Saving a Starving Horse: Part 1

She could've just kept driving. But instead of dismissing the idea of intervention as someone else's sad responsibility, Sue Thompson last year saw a chance for helping a nearly skeletal, weak, neglected brown horse that was standing in a muddy pasture visible from the freeway.

Rear view of Freeway before rehabilitation

Freeway in his first weeks at Thompson�s farm.

Thompson lives in Clayton, Calif., where she keeps two Shires and a Thoroughbred, and her career could be perceived as somewhat prophetic in the context of Dec. 27, 2007, the day she spotted the starving animal from Interstate 205: Thompson provides emergency transport for horses.

"There are some beautiful places around this area, and there are some places that are pretty bad," Thompson says of the horse operations that she passes on her daily trips to and from veterinary hospitals. "Then there are places where I think, 'It's okay that the fencing is bad--the horses look okay. That horse could use a hundred pounds, but he's not in jeopardy.' "

She had called animal control or notified a veterinarian several times in the past about horses who appeared as if they were neglected, but Thompson had never actually taken in a rescue horse.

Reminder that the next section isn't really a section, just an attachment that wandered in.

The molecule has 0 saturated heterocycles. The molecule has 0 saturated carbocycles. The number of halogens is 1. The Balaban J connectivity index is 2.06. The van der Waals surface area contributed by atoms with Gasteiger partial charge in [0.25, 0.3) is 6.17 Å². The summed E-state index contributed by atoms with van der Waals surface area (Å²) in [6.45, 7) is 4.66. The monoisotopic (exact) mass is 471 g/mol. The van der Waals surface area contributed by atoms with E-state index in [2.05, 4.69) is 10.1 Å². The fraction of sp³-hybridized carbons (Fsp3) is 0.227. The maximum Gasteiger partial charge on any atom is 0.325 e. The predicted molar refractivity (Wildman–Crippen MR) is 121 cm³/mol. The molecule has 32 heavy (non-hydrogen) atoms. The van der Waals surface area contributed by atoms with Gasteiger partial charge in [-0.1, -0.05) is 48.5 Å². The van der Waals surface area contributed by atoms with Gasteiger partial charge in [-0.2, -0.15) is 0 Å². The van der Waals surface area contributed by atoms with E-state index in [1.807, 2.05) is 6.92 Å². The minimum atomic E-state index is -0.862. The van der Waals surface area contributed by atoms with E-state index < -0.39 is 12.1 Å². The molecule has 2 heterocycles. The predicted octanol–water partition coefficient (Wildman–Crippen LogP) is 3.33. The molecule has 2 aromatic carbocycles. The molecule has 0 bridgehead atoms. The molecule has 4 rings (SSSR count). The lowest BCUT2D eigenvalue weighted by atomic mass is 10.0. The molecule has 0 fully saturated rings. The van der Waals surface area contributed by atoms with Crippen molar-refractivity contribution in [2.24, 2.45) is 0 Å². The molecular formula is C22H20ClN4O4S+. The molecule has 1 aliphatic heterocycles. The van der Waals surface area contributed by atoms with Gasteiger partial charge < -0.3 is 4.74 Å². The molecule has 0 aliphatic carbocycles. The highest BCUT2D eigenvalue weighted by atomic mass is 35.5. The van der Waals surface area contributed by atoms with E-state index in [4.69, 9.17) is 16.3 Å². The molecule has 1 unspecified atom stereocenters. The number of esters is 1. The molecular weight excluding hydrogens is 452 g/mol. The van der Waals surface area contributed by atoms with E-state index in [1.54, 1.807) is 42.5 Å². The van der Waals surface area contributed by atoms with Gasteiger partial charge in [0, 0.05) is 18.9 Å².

But this particular morning on her way to the farrier with her Shires, she saw an animal she knew didn't have time for the choreographed intervention of animal control, which generally requires an official to inspect the horse, give advice, and time to see if the owner complies (she noted little can be done if feed or water are on the premises). "Had I not been on the freeway, I would've stopped dead," Thompson said. "I couldn't believe that the horse was standing. I was driving past what we call horsey Tijuana, where there were horses in pens, more horses in pens, and then, 'Oh my God, that is a walking skeleton.' I was 150 yards away going 60 mph and saw him 50 feet down below the freeway."